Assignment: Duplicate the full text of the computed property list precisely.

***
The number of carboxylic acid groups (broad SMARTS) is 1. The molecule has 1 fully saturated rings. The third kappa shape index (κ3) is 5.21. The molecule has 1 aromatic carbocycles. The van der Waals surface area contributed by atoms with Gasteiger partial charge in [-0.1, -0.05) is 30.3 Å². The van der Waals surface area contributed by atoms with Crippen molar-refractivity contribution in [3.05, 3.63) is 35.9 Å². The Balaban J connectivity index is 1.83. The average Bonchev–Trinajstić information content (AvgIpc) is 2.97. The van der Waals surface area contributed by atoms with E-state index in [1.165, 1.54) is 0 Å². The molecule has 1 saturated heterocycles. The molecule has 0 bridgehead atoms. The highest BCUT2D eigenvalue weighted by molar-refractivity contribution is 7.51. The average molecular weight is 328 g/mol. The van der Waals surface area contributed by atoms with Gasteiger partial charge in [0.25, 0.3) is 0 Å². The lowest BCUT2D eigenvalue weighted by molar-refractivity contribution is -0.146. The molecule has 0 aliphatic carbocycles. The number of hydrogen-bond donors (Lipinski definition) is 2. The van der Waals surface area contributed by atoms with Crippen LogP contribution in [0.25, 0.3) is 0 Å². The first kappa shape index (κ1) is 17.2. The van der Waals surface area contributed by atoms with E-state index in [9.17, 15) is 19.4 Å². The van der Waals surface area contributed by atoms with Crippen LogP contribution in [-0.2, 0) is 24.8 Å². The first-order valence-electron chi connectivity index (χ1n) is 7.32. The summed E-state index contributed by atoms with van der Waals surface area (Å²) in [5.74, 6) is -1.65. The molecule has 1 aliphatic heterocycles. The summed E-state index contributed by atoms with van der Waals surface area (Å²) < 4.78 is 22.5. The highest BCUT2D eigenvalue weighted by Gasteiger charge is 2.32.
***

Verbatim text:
The number of carboxylic acid groups (broad SMARTS) is 1. The molecule has 1 fully saturated rings. The third kappa shape index (κ3) is 5.21. The molecule has 1 aromatic carbocycles. The van der Waals surface area contributed by atoms with Gasteiger partial charge in [-0.1, -0.05) is 30.3 Å². The van der Waals surface area contributed by atoms with Crippen molar-refractivity contribution in [3.05, 3.63) is 35.9 Å². The Balaban J connectivity index is 1.83. The average Bonchev–Trinajstić information content (AvgIpc) is 2.97. The van der Waals surface area contributed by atoms with E-state index in [1.165, 1.54) is 0 Å². The molecule has 1 saturated heterocycles. The molecule has 0 bridgehead atoms. The highest BCUT2D eigenvalue weighted by molar-refractivity contribution is 7.51. The average molecular weight is 328 g/mol. The van der Waals surface area contributed by atoms with Gasteiger partial charge in [0.25, 0.3) is 0 Å². The lowest BCUT2D eigenvalue weighted by molar-refractivity contribution is -0.146. The molecule has 0 aliphatic carbocycles. The number of hydrogen-bond donors (Lipinski definition) is 2. The van der Waals surface area contributed by atoms with Crippen LogP contribution in [0.25, 0.3) is 0 Å². The first kappa shape index (κ1) is 17.2. The van der Waals surface area contributed by atoms with E-state index in [9.17, 15) is 19.4 Å². The van der Waals surface area contributed by atoms with Crippen LogP contribution in [-0.2, 0) is 24.8 Å². The first-order valence-electron chi connectivity index (χ1n) is 7.32. The summed E-state index contributed by atoms with van der Waals surface area (Å²) in [5.74, 6) is -1.65. The molecule has 1 aliphatic heterocycles. The summed E-state index contributed by atoms with van der Waals surface area (Å²) < 4.78 is 22.5. The highest BCUT2D eigenvalue weighted by Gasteiger charge is 2.32.